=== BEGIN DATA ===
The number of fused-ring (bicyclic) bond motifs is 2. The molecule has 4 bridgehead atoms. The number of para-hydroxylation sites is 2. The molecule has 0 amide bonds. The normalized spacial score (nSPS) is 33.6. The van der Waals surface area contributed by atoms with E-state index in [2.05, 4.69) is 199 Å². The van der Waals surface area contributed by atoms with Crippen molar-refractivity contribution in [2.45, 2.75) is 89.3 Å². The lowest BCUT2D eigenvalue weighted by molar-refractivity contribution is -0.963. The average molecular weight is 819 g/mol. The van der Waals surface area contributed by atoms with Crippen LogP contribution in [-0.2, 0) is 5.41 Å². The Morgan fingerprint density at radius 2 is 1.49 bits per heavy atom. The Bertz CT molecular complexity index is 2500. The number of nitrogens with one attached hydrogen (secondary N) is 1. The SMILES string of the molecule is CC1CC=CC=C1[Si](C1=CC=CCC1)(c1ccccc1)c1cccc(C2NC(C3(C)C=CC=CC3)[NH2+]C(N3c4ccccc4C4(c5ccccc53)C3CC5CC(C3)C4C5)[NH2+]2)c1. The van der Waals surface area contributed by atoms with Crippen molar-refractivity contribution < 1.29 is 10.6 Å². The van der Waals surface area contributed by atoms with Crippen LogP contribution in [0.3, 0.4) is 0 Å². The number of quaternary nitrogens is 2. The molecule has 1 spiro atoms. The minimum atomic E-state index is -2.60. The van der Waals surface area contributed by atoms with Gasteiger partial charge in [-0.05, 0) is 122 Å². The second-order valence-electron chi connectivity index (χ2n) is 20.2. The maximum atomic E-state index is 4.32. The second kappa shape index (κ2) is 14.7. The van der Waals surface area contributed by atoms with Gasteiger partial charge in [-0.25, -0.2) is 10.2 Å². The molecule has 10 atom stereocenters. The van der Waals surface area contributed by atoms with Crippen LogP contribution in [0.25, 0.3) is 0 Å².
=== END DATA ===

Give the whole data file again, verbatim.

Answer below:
The number of fused-ring (bicyclic) bond motifs is 2. The molecule has 4 bridgehead atoms. The number of para-hydroxylation sites is 2. The molecule has 0 amide bonds. The normalized spacial score (nSPS) is 33.6. The van der Waals surface area contributed by atoms with E-state index in [2.05, 4.69) is 199 Å². The van der Waals surface area contributed by atoms with Crippen molar-refractivity contribution in [2.45, 2.75) is 89.3 Å². The lowest BCUT2D eigenvalue weighted by molar-refractivity contribution is -0.963. The average molecular weight is 819 g/mol. The van der Waals surface area contributed by atoms with Crippen LogP contribution in [-0.2, 0) is 5.41 Å². The Morgan fingerprint density at radius 2 is 1.49 bits per heavy atom. The Bertz CT molecular complexity index is 2500. The number of nitrogens with one attached hydrogen (secondary N) is 1. The SMILES string of the molecule is CC1CC=CC=C1[Si](C1=CC=CCC1)(c1ccccc1)c1cccc(C2NC(C3(C)C=CC=CC3)[NH2+]C(N3c4ccccc4C4(c5ccccc53)C3CC5CC(C3)C4C5)[NH2+]2)c1. The van der Waals surface area contributed by atoms with Crippen molar-refractivity contribution < 1.29 is 10.6 Å². The van der Waals surface area contributed by atoms with Crippen LogP contribution in [0.3, 0.4) is 0 Å². The number of quaternary nitrogens is 2. The molecule has 1 spiro atoms. The minimum atomic E-state index is -2.60. The van der Waals surface area contributed by atoms with Gasteiger partial charge in [-0.05, 0) is 122 Å². The second-order valence-electron chi connectivity index (χ2n) is 20.2. The maximum atomic E-state index is 4.32. The second kappa shape index (κ2) is 14.7. The van der Waals surface area contributed by atoms with Gasteiger partial charge in [-0.25, -0.2) is 10.2 Å². The molecule has 10 atom stereocenters. The van der Waals surface area contributed by atoms with Crippen LogP contribution in [0.25, 0.3) is 0 Å².